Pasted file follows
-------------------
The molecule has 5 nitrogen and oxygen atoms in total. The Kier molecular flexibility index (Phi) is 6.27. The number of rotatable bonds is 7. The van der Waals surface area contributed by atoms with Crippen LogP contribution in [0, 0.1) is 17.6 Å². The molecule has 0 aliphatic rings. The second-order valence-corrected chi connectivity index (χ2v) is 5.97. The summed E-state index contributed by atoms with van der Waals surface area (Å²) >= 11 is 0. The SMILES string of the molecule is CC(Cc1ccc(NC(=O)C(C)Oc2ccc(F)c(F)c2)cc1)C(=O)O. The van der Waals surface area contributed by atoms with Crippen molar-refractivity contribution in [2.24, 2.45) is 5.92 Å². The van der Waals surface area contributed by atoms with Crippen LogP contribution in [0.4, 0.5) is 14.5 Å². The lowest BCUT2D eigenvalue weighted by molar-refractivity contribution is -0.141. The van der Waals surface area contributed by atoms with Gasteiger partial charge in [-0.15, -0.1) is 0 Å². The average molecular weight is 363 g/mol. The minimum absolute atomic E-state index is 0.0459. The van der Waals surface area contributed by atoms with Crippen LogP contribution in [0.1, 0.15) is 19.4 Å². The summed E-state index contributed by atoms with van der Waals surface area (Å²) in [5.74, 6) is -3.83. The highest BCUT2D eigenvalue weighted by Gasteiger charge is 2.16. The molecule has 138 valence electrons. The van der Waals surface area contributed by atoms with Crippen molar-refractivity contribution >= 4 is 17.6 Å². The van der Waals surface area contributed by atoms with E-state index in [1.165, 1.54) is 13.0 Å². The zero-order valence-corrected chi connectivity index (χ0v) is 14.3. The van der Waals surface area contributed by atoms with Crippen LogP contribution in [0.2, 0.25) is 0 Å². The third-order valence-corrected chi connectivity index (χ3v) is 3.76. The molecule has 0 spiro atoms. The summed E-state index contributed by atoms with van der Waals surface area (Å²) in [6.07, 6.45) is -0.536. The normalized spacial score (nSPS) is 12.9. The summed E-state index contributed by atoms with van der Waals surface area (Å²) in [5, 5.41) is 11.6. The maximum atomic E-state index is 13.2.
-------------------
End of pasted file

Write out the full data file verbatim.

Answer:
The molecule has 5 nitrogen and oxygen atoms in total. The Kier molecular flexibility index (Phi) is 6.27. The number of rotatable bonds is 7. The van der Waals surface area contributed by atoms with Crippen LogP contribution in [0, 0.1) is 17.6 Å². The molecule has 0 aliphatic rings. The second-order valence-corrected chi connectivity index (χ2v) is 5.97. The summed E-state index contributed by atoms with van der Waals surface area (Å²) >= 11 is 0. The SMILES string of the molecule is CC(Cc1ccc(NC(=O)C(C)Oc2ccc(F)c(F)c2)cc1)C(=O)O. The van der Waals surface area contributed by atoms with Crippen molar-refractivity contribution in [2.24, 2.45) is 5.92 Å². The van der Waals surface area contributed by atoms with Crippen LogP contribution in [0.4, 0.5) is 14.5 Å². The lowest BCUT2D eigenvalue weighted by molar-refractivity contribution is -0.141. The van der Waals surface area contributed by atoms with Gasteiger partial charge in [-0.15, -0.1) is 0 Å². The average molecular weight is 363 g/mol. The minimum absolute atomic E-state index is 0.0459. The van der Waals surface area contributed by atoms with Crippen LogP contribution in [0.1, 0.15) is 19.4 Å². The summed E-state index contributed by atoms with van der Waals surface area (Å²) in [5.74, 6) is -3.83. The highest BCUT2D eigenvalue weighted by Gasteiger charge is 2.16. The molecule has 138 valence electrons. The van der Waals surface area contributed by atoms with Crippen molar-refractivity contribution >= 4 is 17.6 Å². The van der Waals surface area contributed by atoms with E-state index in [1.165, 1.54) is 13.0 Å². The zero-order valence-corrected chi connectivity index (χ0v) is 14.3. The van der Waals surface area contributed by atoms with Crippen LogP contribution in [0.2, 0.25) is 0 Å². The third-order valence-corrected chi connectivity index (χ3v) is 3.76. The molecule has 0 spiro atoms. The summed E-state index contributed by atoms with van der Waals surface area (Å²) in [6.07, 6.45) is -0.536. The normalized spacial score (nSPS) is 12.9. The summed E-state index contributed by atoms with van der Waals surface area (Å²) in [5, 5.41) is 11.6. The maximum atomic E-state index is 13.2.